Control Tower at Easterwood Airport to Close Next MonthFeatured Stories, News Friday, March 22nd, 2013
Pilots flying in and out of Easterwood Airport will soon be without assistance from the local control tower.
The FAA has announced Easterwood is among 149 airports losing air traffic controllers as part of sequestration.
Easterwood’s Director of Aviation, John Happ, says passenger jet service will continue as scheduled.
The closures will start April 7 and take four weeks to complete.
Congressman Bill Flores of Bryan talked about tower closures earlier this week on WTAW’s The Infomaniacs. “There are smart cuts and there are dumb cuts. And the Secretary of Transportation has elected to go the dumb cut route. If you look at the FAA budget today versus where we were in 2001, we have about 15 percent fewer flights today than we did before 9-11. And the FAA budget has grown by 40 percent. And so there should be a way where they can cut five percent out of the growth section of the budget and not have to shut down towers. But the administration has elected to go the political route instead of a smart route.”
BillFlores032013faa.mp3Comments from Bill Flores.
WASHINGTON – Today, the Department of Transportation’s Federal Aviation Administration (FAA) reached the decision that 149 federal contract towers will close beginning April 7 as part of the agency’s sequestration implementation plan. The agency has made the decision to keep 24 federal contract towers open that had been previously proposed for closure because doing so would have a negative impact on the national interest.
An additional 16 federal contract towers under the “cost share” program will remain open because Congressional statute sets aside funds every fiscal year for these towers. These cost-share program funds are subject to sequestration but the required 5 percent cut will not result in tower closures.
“We heard from communities across the country about the importance of their towers and these were very tough decisions,” said Transportation Secretary Ray LaHood. “Unfortunately we are faced with a series of difficult choices that we have to make to reach the required cuts under sequestration.”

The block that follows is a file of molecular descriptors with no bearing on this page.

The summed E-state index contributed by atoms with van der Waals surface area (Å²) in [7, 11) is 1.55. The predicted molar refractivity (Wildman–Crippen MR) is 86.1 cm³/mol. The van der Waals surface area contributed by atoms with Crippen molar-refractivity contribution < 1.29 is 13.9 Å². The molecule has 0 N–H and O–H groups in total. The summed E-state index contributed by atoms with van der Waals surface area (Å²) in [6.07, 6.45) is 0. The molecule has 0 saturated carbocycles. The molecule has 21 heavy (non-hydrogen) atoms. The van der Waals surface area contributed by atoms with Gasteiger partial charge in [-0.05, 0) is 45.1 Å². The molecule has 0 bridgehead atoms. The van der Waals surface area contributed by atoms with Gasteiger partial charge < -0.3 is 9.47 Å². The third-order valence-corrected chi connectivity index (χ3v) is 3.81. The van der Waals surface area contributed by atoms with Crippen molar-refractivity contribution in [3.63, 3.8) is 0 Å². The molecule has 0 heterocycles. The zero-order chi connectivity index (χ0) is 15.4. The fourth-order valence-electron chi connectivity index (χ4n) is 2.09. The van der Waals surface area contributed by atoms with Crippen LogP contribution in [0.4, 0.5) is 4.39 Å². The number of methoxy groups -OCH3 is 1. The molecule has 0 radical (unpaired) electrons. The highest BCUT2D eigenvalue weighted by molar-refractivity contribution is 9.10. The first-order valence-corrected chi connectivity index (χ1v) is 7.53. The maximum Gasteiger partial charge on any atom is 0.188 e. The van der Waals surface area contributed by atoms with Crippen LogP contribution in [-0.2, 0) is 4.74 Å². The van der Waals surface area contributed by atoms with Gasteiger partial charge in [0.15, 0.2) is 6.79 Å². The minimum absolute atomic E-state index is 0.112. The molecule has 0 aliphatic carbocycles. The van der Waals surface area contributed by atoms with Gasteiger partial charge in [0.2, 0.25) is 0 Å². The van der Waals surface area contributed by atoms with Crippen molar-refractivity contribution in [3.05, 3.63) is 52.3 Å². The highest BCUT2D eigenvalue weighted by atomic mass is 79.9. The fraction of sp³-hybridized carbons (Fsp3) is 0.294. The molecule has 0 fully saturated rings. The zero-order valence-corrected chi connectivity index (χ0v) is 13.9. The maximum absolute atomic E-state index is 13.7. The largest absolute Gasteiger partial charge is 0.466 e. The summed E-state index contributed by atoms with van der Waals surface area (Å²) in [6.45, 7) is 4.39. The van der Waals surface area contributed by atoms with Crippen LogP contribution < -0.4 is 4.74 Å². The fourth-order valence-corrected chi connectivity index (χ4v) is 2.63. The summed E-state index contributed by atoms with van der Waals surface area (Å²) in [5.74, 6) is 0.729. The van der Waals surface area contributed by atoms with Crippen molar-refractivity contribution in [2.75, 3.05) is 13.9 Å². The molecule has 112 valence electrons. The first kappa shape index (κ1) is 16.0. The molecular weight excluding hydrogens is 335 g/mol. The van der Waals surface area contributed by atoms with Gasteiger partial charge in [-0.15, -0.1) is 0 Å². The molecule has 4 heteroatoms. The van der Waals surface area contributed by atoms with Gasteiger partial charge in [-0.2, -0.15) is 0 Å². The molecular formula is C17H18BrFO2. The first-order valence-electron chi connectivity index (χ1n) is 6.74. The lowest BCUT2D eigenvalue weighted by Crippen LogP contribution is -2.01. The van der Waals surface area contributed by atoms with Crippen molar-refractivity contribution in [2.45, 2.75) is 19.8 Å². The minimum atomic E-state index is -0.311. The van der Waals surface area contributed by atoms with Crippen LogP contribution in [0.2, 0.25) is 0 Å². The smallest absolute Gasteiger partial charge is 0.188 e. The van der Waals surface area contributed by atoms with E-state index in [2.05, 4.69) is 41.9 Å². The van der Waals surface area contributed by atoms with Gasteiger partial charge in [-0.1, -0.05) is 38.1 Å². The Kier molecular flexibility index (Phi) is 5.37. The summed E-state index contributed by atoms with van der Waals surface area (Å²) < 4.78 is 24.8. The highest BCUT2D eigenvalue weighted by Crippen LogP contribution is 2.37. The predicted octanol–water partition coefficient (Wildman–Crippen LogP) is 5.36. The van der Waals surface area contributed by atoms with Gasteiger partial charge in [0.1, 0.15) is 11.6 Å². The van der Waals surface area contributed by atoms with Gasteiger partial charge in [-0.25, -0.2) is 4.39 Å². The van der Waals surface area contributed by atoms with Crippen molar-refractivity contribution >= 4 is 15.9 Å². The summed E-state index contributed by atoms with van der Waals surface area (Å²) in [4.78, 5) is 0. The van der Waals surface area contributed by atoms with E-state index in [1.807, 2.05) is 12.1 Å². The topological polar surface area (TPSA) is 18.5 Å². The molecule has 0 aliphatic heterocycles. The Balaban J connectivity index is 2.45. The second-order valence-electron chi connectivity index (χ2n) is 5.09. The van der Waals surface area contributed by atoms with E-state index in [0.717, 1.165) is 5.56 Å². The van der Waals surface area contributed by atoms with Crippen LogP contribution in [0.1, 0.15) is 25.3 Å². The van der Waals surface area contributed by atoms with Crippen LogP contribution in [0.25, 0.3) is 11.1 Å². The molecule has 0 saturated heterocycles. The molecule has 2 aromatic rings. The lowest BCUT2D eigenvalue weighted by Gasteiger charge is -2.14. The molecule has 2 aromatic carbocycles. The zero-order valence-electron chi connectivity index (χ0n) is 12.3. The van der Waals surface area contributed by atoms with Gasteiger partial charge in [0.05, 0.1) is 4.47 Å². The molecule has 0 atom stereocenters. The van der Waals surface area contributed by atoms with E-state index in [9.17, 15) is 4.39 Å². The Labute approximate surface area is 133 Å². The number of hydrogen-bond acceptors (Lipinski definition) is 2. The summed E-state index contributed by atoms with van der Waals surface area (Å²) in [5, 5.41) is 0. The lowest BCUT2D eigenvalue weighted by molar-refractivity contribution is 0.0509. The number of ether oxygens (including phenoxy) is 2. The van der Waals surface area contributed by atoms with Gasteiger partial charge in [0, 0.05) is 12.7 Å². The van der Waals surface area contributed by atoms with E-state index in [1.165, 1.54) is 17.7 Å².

“We will work with the airports and the operators to ensure the procedures are in place to maintain the high level of safety at non-towered airports,” said FAA Administrator Michael Huerta.
In early March, FAA proposed to close 189 contract air traffic control towers as part of its plan to meet the $637 million in cuts required under budget sequestration and announced that it would consider keeping open any of these towers if doing so would be in the national interest.
The national interest considerations included: (1) significant threats to national security as determined by the FAA in consultation with the Department of Defense or the Department of Homeland Security; (2) significant, adverse economic impact that is beyond the impact on a local community; (3) significant impact on multi-state transportation, communication or banking/financial networks; and (4) the extent to which an airport currently served by a contract tower is a critical diversionary airport to a large hub.
In addition to reviewing materials submitted on behalf of towers on the potential closure list, DOT consulted with the Departments of Defense and Homeland Security, and conducted operational assessments of each potential tower closure on the national air transportation system.
Some communities will elect to participate in FAA’s non-federal tower program and assume the cost of continued, on-site air traffic control services at their airport (see Advisory Circular AC 90-93A.) The FAA is committed to facilitating this transition.
The FAA will begin a four-week phased closure of the 149 federal contract towers beginning on April 7.
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